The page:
Agreed. Lying about sexual assault trivializes the despair of real victims and, in a way, plays into rape culture.

          • anonymous

            You don’t call them “victims”. They are SURVIVORS. There is a very large difference, and those who use the term “victim” are showing how uneducated they are on the subject and thus shouldn’t be throwing around uneducated comments on SUCH a sensitive topic.

          • Evan P T

            How do you know what they are? You must be some sort of magic genie to know how hypothetical targets of sexual assault identify. 

            Using the term “victim” is perfectly suitable when discussing any sort of assault. Nobody is uneducated. You’re just getting cranky about anecdotal semantics. 

          • Aleeder

            It should be up to each person to decide if they want to be called a victim or survivor. Stating that you have been a victim of an awful crime can be empowering.

          • http://www.facebook.com/profile.php?id=639434021 Kitte Lishuss

            Not half as empowering as being a Survivor.

          • anonymous

            How do I know? Read a book about sexual assault and how experts say is the best way to support those people. There are plenty of resources on campus you can go to who can educate you on this topic because it is complicated and complex and very sensitive: SWAT (they do trainings hint hint), Women’s Center, Men’s Center, Multi Cultural Center, LGBTQA, SAS, ect.

        • Helen Gallagher

          They need to be given the benefit of the doubt, surely? One of the insidious problems with sexual violence is that women are routinely disbelieved. Yet people don’t automatically disbelieve people who have been burgled, or had their car nicked.

      • dkeade

        I’d also like to point out that I don’t think the author was patriarchally motivated. Sexual assault isn’t about sex or gender; it’s about power and control.

        • http://www.facebook.com/nina.moon Nina Moon Nolen

          …Which Patriarchy is motivated by, just sayin. 

    • Guest

      This is a response to this article written by a member of Sigma Pi which was completely disgusting:

      I am a member of a sorority, and I applaud Nina and the rest of the signers for taking a stand against the insulting allegations in the above article. She specificied fraternity men because this article was written for the ODE Greek page, targeting members of Fraternity and Sorority Life.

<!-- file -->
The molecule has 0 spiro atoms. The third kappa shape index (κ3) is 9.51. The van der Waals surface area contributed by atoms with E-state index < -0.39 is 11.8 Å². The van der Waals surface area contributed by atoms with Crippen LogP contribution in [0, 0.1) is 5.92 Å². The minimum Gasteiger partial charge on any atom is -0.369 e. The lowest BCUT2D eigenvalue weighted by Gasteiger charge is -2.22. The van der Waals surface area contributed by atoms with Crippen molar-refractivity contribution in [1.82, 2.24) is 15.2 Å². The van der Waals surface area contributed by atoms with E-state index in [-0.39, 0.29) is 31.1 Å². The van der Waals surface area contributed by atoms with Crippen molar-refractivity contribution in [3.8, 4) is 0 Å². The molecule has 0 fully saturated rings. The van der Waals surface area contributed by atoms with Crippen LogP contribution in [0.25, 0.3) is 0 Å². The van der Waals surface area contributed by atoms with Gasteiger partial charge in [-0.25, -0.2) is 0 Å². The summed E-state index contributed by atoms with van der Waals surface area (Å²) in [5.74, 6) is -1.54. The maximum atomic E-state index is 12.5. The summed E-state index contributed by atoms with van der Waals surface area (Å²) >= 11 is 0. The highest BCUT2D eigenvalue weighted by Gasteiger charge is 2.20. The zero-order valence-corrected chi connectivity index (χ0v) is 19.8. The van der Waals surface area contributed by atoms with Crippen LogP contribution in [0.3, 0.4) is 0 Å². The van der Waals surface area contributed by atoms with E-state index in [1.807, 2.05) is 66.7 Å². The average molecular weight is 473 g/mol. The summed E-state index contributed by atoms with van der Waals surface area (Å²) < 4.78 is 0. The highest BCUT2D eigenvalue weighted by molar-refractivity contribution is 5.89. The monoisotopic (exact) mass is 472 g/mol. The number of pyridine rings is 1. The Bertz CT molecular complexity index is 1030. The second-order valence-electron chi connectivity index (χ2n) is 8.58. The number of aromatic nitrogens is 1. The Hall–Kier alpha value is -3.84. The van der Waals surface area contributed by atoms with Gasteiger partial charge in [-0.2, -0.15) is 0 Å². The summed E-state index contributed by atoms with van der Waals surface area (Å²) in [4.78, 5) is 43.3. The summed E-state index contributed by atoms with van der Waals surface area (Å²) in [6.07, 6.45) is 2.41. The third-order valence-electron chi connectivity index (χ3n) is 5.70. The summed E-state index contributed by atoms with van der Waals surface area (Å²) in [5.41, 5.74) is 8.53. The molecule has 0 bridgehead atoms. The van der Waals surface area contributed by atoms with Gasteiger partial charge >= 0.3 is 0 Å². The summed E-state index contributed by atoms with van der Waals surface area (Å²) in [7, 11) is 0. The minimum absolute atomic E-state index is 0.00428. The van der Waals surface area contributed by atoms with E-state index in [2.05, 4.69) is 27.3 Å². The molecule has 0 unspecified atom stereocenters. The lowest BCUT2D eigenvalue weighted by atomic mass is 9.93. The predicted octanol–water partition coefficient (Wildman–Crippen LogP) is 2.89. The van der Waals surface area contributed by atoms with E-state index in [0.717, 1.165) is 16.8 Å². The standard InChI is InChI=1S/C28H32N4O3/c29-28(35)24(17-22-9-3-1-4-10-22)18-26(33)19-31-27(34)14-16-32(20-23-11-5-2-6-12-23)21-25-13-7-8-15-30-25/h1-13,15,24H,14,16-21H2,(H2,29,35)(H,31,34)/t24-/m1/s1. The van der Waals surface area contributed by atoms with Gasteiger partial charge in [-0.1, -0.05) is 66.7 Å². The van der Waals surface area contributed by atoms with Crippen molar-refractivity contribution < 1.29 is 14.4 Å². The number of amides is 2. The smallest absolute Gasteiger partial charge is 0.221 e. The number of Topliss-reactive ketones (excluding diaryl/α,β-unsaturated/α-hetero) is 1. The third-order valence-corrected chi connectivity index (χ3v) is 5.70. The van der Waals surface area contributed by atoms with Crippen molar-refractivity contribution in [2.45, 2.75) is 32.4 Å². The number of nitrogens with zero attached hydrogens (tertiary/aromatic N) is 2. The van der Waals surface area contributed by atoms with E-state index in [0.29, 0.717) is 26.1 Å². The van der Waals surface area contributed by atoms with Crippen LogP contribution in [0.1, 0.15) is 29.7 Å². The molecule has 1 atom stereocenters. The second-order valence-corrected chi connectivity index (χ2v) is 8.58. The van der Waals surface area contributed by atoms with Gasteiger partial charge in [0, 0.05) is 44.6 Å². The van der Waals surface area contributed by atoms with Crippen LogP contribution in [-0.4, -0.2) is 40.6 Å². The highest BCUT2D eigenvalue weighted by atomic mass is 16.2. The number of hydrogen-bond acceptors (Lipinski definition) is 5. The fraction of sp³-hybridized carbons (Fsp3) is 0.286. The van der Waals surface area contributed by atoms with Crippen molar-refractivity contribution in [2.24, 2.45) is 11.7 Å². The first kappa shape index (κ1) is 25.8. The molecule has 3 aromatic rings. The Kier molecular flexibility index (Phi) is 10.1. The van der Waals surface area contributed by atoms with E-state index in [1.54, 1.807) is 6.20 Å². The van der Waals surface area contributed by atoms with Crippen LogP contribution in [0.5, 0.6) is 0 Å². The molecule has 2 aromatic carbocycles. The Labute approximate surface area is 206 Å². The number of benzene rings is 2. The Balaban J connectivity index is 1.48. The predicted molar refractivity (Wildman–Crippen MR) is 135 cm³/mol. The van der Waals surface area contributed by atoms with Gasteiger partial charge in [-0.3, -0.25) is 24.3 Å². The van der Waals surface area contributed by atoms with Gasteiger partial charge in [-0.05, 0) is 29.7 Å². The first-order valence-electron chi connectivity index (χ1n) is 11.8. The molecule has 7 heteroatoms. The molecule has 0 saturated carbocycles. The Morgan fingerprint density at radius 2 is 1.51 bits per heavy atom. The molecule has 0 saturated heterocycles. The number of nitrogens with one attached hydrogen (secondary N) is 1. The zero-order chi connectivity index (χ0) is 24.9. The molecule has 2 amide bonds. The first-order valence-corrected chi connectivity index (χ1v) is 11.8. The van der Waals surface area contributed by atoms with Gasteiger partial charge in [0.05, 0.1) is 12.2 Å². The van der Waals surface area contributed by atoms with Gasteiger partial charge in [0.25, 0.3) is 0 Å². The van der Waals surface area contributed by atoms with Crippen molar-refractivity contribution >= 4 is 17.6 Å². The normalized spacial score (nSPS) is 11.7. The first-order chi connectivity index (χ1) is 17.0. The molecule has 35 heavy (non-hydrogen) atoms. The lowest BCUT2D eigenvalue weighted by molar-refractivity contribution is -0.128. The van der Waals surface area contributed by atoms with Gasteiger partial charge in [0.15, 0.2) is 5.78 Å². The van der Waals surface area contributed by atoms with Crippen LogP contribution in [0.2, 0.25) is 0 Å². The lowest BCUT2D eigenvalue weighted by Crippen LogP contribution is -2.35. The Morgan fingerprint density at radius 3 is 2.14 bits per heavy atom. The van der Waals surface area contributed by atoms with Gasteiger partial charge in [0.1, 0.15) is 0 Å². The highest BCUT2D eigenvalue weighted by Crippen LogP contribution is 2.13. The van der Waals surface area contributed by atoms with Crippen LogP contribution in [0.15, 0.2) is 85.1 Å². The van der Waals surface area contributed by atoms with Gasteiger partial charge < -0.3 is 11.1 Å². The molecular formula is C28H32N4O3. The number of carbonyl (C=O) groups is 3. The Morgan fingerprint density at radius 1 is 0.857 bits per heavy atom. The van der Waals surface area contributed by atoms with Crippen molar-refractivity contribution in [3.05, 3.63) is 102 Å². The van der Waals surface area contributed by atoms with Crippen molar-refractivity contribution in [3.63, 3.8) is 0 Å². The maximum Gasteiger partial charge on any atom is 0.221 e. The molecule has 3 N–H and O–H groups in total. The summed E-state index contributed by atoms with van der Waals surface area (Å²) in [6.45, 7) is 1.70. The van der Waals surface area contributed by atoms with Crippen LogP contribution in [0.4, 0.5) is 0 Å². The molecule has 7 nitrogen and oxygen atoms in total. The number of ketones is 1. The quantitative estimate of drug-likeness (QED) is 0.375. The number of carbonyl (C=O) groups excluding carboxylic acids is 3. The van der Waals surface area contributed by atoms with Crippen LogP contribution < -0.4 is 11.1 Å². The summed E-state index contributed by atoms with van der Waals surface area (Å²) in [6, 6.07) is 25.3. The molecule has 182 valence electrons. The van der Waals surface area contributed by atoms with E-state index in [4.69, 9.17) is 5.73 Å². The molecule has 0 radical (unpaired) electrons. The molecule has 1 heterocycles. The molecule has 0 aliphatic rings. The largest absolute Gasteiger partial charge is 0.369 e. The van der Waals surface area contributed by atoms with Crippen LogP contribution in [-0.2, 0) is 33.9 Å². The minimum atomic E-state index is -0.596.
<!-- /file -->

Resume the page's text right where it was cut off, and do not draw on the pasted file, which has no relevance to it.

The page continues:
• Ted Sweeney

      Yes.  Especially fraternities.  All men, and all men’s organizations, especially fraternities, have the opportunity and the singular responsibility to fight against sexual violence.  Indeed, as men, we are the only ones who can really do it.  Fraternities are among the most visible men’s organizations on this and any campus.  This is not an insult to men in fraternities.  It is very much the opposite.  It is a privilege and a sacred responsibility to be in the position which fraternities are in, to shape the values of men.  It is your responsibility as a man, and mine as a man, to both model and fight for what it REALLY means to be a man.  That is by modeling and demanding behavior that eliminates sexual violence.  Asking for consent with honor and bravery.  Stepping in to and definitively stopping situations which could lead to sexual violence.  Teaching these values to younger men, to men that don’t seem to get it.  Most sexual violence is committed by men, and it is therefore singularly up to you, and me, and every man and men’s organization, especially fraternities, to do everything in our power to become visible forces against sexual violence.  I greatly appreciate your policy as you describe it.  Do not rest on those laurels.  Continue to strive to be a visible and positive force for the end of sexual violence.  That is the great opportunity you have as a fraternity member and therefore a shaper of the values of men. This is a sacred responsibility of which you should be very proud and protective.

      • Ashleyk

        To piggyback off of what you have said:

        It is especially important that this awareness and sensitivity is addressed within fraternities  especially because they have such a presence on our campus. Most men do not commit sexual assault, but most perpetrators are men.  I would suggest listening to this video that the daily emerald did of the 100 man march yesterday for Be That Guy. 

    • Jackson

       I am really glad to hear your house has this policy.  That is awesome.

  • guest